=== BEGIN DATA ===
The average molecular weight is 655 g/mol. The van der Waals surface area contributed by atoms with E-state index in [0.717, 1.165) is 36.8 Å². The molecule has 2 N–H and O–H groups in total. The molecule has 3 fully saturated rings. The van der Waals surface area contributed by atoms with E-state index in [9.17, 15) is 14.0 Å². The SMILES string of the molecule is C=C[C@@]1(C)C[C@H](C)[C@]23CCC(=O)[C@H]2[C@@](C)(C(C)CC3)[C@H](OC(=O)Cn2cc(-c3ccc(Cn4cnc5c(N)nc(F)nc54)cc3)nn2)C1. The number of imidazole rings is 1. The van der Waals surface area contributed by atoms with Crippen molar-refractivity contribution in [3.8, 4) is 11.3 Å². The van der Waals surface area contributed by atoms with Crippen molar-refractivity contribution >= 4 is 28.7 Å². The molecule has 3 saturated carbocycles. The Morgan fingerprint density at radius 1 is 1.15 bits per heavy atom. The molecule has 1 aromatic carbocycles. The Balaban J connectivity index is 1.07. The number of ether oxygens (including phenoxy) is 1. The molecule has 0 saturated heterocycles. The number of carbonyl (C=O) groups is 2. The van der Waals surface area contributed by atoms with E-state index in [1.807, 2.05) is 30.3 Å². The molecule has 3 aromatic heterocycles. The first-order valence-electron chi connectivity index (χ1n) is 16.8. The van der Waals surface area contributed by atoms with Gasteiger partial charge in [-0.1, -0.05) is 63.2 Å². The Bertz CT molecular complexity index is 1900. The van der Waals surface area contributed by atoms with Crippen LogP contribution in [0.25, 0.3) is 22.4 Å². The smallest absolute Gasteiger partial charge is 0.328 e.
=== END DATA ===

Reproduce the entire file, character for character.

The average molecular weight is 655 g/mol. The van der Waals surface area contributed by atoms with E-state index in [0.717, 1.165) is 36.8 Å². The molecule has 2 N–H and O–H groups in total. The molecule has 3 fully saturated rings. The van der Waals surface area contributed by atoms with E-state index in [9.17, 15) is 14.0 Å². The SMILES string of the molecule is C=C[C@@]1(C)C[C@H](C)[C@]23CCC(=O)[C@H]2[C@@](C)(C(C)CC3)[C@H](OC(=O)Cn2cc(-c3ccc(Cn4cnc5c(N)nc(F)nc54)cc3)nn2)C1. The number of imidazole rings is 1. The van der Waals surface area contributed by atoms with Crippen molar-refractivity contribution in [3.8, 4) is 11.3 Å². The van der Waals surface area contributed by atoms with Crippen molar-refractivity contribution >= 4 is 28.7 Å². The molecule has 3 saturated carbocycles. The Morgan fingerprint density at radius 1 is 1.15 bits per heavy atom. The molecule has 1 aromatic carbocycles. The Balaban J connectivity index is 1.07. The number of ether oxygens (including phenoxy) is 1. The molecule has 0 saturated heterocycles. The number of carbonyl (C=O) groups is 2. The van der Waals surface area contributed by atoms with E-state index in [1.807, 2.05) is 30.3 Å². The molecule has 3 aromatic heterocycles. The first-order valence-electron chi connectivity index (χ1n) is 16.8. The van der Waals surface area contributed by atoms with Gasteiger partial charge in [-0.1, -0.05) is 63.2 Å². The Bertz CT molecular complexity index is 1900. The van der Waals surface area contributed by atoms with Crippen LogP contribution in [0.25, 0.3) is 22.4 Å². The smallest absolute Gasteiger partial charge is 0.328 e.